Posts under ‘Macroeconomics’

What should new Greek finance minister do next?

by Ann Pettifor.

The Greek people have led, so that their leaders can now follow.  They have backed (with a landslide vote for “No!”) their brave and principled, if inexperienced and diplomatically inept, new government. Now they need to turn their attention to rebuilding their economy. The first step must be to begin creating a new (and hopefully […]

After Greece votes no, what next?

by Phil Burton-Cartledge.

In time, they might come to call it the Tsipras Gamble. With an impossibly weak hand, no one seriously thought Syriza could pull it off. The verdict of the bail out referendum was predicted to be close, so close that it might well have been Syriza as opposed to Greece heading for the exit door. […]

We need a Europe that’s for a better life, not one for advancing powerful interests

by Bryan Gould.

Like so many others, I long ago got used to being pilloried as “anti-European” for daring to say that the “Europe” we were urged to sign up to was no such thing, but was a particular arrangement cooked up by the powerful and foisted on the people of that often benighted continent without bothering either […]

Pre-budget memo to Osborne: records show austerity won’t cut deficit

by Michael Meacher.

Osborne’s 8 July budget will be forced through in the teeth of all economic experience. The history of the last 70 years demonstrates one conclusion irrefutably: austerity is the wrong way to cut deficits. After the second world war had dramatically drained Britain’s wealth and left the country with colossal debts amounting to 260% of […]

Wages, profits & investment In Greece

by Michael Burke.

The IMF has placed a road-block in the way of a deal with the Greek government and it remains unclear whether any agreement can be reached. The prior agreement which the IMF rejected was itself already very onerous. But the IMF wants to shift the burden of paying for the crisis away from taxes on […]

Why I went on the anti-austerity march & regret Labour’s leaders weren’t there too

by Diane Abbott.

Last weekend I attended the huge anti-austerity march and rally organised by the People’s Assembly against Austerity in London. Estimates of the size of the rally varied between 70,000 and more than 150,000. But demonstrators poured into London from all over the country, the march was self-evidently huge and it was definitely a great deal bigger […]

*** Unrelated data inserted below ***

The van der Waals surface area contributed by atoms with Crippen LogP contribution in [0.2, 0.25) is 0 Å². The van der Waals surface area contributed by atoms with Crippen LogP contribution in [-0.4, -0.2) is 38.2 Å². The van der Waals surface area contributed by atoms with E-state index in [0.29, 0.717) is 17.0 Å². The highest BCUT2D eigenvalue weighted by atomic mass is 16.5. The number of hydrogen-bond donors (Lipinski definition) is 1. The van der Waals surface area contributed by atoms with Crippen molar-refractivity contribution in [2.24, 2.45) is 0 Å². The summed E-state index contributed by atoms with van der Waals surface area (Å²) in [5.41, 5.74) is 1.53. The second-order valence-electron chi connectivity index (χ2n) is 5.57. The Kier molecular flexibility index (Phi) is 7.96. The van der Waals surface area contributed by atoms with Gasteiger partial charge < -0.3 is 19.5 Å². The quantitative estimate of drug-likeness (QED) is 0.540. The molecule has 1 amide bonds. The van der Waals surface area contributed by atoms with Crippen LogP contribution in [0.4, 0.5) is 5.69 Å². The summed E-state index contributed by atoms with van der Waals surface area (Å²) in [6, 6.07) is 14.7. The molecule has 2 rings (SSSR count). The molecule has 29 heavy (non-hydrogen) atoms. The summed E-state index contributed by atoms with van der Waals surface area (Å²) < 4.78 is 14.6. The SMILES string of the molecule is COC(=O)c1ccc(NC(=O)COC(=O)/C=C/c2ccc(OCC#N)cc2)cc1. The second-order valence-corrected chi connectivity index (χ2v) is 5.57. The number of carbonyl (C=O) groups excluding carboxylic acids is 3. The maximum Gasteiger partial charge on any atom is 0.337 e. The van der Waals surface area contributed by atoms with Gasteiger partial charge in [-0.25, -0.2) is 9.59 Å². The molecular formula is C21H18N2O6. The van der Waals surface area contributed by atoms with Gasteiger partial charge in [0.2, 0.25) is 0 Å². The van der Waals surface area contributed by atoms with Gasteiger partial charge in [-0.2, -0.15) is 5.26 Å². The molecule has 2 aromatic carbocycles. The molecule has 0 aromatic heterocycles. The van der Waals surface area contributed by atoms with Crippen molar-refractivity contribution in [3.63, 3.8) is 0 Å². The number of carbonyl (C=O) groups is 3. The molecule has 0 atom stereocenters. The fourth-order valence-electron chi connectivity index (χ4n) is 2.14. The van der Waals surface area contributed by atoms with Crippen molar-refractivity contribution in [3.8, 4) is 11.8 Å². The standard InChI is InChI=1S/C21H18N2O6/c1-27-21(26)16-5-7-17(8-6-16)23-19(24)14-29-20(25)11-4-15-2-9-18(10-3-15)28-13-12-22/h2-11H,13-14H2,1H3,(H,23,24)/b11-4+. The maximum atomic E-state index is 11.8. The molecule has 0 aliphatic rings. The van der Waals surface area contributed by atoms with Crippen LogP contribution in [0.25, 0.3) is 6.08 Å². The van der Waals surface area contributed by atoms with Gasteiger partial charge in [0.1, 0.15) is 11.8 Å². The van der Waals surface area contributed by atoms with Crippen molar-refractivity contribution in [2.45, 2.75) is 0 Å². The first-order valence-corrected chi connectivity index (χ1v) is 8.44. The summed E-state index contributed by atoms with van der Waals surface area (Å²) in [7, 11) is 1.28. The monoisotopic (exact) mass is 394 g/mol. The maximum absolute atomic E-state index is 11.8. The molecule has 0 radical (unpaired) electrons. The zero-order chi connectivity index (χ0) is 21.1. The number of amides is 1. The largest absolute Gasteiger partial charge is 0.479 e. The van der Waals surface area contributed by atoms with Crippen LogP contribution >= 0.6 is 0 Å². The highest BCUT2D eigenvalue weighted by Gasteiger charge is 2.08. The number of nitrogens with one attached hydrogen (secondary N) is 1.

Tories’ pre-election fantasising comes back to haunt them

by Michael Meacher.

Northern powerhouse deflates into Northern power-cut. It was so hurriedly propagated by Osborne before the election as portraying the government as dynamic innovators of English devolution, but none of the details had been properly worked through, including the required transport infrastructure as we now know. So the election gimmick, if not evaporated, has dimmed at […]

Why Martin Kettle’s one dimensional analysis does the Tories’ work for them

by Bryan Gould.

Martin Kettle, in today’s Guardian, joins the ranks of those no doubt well-intentioned observers whose advice to the Labour party, as it chooses a new leader, seems to be based on a curiously limited and one-dimensional view of the political landscape. In this view, there are only two possible directions of travel and therefore just […]

1/4 million in Saturday’s rally against austerity: 1 million next time!

by Michael Meacher.

Governments don’t listen to Parliament so long as they have a majority, but they do listen to social movements amassing their forces against them. Saturday’s rally against austerity assembling 250,000 activists is a very good start, and it needs to be followed through with ever bigger demos over the next few months. You can always […]

Try as he may, Osborne cannot “eliminate the deficit”

by Ann Pettifor.

The Fabian Society invited Nicola Smith of the TUC, Dan Corry – once a Labour government adviser – and me to address their Summer Conference ten days ago. The theme: how can Labour restore its economic credibility with the electorate? The audience was large – about 300 earnest, well-informed and assertive Fabians. The discussion was […]

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